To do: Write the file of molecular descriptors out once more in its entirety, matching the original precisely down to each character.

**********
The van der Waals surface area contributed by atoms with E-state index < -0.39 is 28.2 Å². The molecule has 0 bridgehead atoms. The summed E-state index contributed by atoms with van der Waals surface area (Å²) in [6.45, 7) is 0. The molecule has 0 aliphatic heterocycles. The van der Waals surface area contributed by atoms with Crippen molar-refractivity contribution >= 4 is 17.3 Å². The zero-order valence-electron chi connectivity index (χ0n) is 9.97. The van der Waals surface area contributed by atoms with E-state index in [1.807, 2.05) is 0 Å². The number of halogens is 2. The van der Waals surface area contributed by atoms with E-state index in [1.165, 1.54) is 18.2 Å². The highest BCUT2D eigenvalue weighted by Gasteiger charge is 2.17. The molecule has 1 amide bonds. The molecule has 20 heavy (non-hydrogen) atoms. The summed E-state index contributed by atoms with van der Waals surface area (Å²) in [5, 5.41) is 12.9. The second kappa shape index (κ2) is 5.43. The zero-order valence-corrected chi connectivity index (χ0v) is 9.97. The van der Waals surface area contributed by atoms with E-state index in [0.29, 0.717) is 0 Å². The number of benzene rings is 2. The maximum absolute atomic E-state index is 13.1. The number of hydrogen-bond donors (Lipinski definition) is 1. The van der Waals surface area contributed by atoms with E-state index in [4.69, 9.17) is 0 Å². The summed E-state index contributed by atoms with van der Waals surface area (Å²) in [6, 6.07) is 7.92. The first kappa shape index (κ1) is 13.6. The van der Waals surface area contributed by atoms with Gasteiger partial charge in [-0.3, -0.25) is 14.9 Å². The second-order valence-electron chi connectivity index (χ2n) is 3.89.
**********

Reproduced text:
The van der Waals surface area contributed by atoms with E-state index < -0.39 is 28.2 Å². The molecule has 0 bridgehead atoms. The summed E-state index contributed by atoms with van der Waals surface area (Å²) in [6.45, 7) is 0. The molecule has 0 aliphatic heterocycles. The van der Waals surface area contributed by atoms with Crippen molar-refractivity contribution >= 4 is 17.3 Å². The zero-order valence-electron chi connectivity index (χ0n) is 9.97. The van der Waals surface area contributed by atoms with E-state index in [1.807, 2.05) is 0 Å². The number of halogens is 2. The van der Waals surface area contributed by atoms with E-state index in [1.165, 1.54) is 18.2 Å². The highest BCUT2D eigenvalue weighted by Gasteiger charge is 2.17. The molecule has 1 amide bonds. The molecule has 20 heavy (non-hydrogen) atoms. The summed E-state index contributed by atoms with van der Waals surface area (Å²) in [5, 5.41) is 12.9. The second kappa shape index (κ2) is 5.43. The zero-order valence-corrected chi connectivity index (χ0v) is 9.97. The van der Waals surface area contributed by atoms with E-state index in [0.29, 0.717) is 0 Å². The number of benzene rings is 2. The maximum absolute atomic E-state index is 13.1. The number of hydrogen-bond donors (Lipinski definition) is 1. The van der Waals surface area contributed by atoms with E-state index in [4.69, 9.17) is 0 Å². The summed E-state index contributed by atoms with van der Waals surface area (Å²) in [6, 6.07) is 7.92. The first kappa shape index (κ1) is 13.6. The van der Waals surface area contributed by atoms with Gasteiger partial charge in [-0.3, -0.25) is 14.9 Å². The second-order valence-electron chi connectivity index (χ2n) is 3.89.